The three panellists agreed that to set up an open innovation platform it is indeed a lot of work. Ms. Tischner highlighted that the communication part is a big thing for the European Sustainability Maker Project, in terms of engaging people, promoting the platform and providing the right services to the users. It is necessary to facilitate and moderate the platform very well, as people need to understand comprehensively the entire process.  She mentioned that the platform offers services such as ¨I want to consult an expert? thus they need to appoint experts, evaluation processes (both owners and users evaluate). Both Mr. Guzman and Mr. Taha also agreed that it is indeed a very complicate process to follow and to moderate. 


Could you tell us how is the internal process you have to do from an OIP?

Mr. Taha noted that they started with 20 volunteers. We wanted to see how the market would react. We receive challenges both in English and Arabic, online and offline, and the whole process lasts for three months. He remarked that there are some NGOs that don’t use internet but Facebook. They help to draft the content of the solutions to be posted, so it is better written. We refuse challenges that harm the environment or society.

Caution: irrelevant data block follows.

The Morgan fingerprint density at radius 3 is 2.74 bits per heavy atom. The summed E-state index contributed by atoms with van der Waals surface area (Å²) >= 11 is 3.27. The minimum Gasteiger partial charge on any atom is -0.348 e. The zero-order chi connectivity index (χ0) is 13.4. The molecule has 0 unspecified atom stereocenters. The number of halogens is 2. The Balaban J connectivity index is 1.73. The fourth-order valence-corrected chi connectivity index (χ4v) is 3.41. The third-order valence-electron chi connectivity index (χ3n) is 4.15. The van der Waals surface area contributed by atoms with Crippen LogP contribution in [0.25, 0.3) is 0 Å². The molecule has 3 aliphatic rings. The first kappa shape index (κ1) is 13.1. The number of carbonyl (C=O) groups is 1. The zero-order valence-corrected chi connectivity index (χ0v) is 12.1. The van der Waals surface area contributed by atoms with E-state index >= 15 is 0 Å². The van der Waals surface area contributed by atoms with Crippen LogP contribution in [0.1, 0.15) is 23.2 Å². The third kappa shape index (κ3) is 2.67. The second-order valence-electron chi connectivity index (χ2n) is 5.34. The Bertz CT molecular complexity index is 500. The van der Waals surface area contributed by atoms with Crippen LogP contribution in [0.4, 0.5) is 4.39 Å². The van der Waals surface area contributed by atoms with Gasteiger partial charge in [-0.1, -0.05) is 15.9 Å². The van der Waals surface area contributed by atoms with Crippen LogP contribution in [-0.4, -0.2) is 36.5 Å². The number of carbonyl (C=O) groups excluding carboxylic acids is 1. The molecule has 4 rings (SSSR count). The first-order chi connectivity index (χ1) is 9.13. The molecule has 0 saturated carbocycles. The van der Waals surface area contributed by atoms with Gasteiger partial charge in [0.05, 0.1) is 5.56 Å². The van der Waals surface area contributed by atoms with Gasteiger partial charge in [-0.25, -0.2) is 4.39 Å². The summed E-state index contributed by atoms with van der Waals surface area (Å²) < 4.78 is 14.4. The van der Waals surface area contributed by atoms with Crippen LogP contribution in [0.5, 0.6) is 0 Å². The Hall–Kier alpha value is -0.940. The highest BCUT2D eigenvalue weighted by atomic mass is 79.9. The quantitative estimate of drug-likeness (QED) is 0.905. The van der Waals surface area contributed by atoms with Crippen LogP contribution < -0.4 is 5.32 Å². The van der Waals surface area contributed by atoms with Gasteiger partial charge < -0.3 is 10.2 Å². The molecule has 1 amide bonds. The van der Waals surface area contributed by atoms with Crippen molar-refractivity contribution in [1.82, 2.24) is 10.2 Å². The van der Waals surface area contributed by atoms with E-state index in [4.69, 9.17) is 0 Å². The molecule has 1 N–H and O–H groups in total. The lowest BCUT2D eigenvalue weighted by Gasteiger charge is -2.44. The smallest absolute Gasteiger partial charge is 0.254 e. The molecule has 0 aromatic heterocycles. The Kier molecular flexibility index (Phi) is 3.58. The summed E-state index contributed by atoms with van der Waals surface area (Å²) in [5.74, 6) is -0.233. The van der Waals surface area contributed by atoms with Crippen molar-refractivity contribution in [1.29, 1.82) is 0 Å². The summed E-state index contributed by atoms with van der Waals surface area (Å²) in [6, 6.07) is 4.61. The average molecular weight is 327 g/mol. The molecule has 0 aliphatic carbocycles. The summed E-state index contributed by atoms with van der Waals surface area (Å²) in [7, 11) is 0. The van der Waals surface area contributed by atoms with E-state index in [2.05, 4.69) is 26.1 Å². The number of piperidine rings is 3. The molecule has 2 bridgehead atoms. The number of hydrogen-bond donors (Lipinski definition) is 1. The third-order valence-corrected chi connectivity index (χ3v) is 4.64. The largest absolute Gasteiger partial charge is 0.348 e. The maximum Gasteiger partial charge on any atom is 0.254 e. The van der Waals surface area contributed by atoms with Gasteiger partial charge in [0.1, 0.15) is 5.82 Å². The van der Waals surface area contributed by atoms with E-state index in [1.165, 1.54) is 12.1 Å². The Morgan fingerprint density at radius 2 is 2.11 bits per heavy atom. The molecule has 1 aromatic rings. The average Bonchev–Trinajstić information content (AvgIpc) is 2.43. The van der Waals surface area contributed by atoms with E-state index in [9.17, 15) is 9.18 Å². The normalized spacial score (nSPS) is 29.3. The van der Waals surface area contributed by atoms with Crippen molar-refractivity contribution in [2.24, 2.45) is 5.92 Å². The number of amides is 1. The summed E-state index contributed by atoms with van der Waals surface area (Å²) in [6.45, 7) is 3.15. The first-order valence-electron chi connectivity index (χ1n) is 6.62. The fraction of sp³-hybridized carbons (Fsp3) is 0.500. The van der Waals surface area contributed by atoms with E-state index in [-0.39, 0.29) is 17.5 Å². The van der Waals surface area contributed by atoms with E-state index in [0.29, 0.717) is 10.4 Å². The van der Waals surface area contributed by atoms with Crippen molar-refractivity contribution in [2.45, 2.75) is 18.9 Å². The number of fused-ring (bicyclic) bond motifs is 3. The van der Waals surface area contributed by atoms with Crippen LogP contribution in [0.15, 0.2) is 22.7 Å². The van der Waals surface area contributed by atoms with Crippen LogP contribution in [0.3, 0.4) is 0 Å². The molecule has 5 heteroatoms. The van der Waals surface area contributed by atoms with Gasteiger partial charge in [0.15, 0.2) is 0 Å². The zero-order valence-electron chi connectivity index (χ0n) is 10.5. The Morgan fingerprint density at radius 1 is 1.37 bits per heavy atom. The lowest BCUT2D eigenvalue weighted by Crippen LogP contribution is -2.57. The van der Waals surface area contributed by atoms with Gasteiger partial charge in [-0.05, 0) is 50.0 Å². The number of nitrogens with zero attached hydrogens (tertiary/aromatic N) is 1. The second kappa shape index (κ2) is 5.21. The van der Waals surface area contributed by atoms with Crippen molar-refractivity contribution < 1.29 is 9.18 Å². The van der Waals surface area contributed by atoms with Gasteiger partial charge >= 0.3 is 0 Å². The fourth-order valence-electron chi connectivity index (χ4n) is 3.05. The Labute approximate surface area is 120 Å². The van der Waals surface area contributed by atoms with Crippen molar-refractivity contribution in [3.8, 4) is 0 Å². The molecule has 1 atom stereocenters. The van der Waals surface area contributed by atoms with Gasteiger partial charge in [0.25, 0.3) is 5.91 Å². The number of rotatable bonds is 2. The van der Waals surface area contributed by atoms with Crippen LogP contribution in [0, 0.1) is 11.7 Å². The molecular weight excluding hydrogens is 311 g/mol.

Ms. Tischner commented that they deal with very diverse issues from communication campaigns to very technical issues. The only requirement is that it needs to be related to sustainability. We even have a challenge to generate challenges.

Mr. Guzman clarified that Socialab first approach a company that have a problem or a challenge to solve, such as Telefonica. Then we create the challenge.  Afterwards we evaluate the best ideas, which in turn we ask them to give us more information, a pitch, for instance. They also have to build a business models. Only then, we have co-creation process with them. This is the most important part. 


Is the crowd really intelligent? Or at the end is not that much?

Mr. Ursula explained that people have the power of the market, so they can certainly help you with feedback. She referred to a study in which research was done to verify whether crowd intelligence or collective intelligence is better than individual intelligence. While is not yet clear whether people have the ability to collectively accomplish complex goals that none could achieve individually, the important thing is to end up with a system that is democratic. Mr. Taha said that what makes intelligence is an intelligent guy inside the crowd. Mr. Guzman agreed in those comments.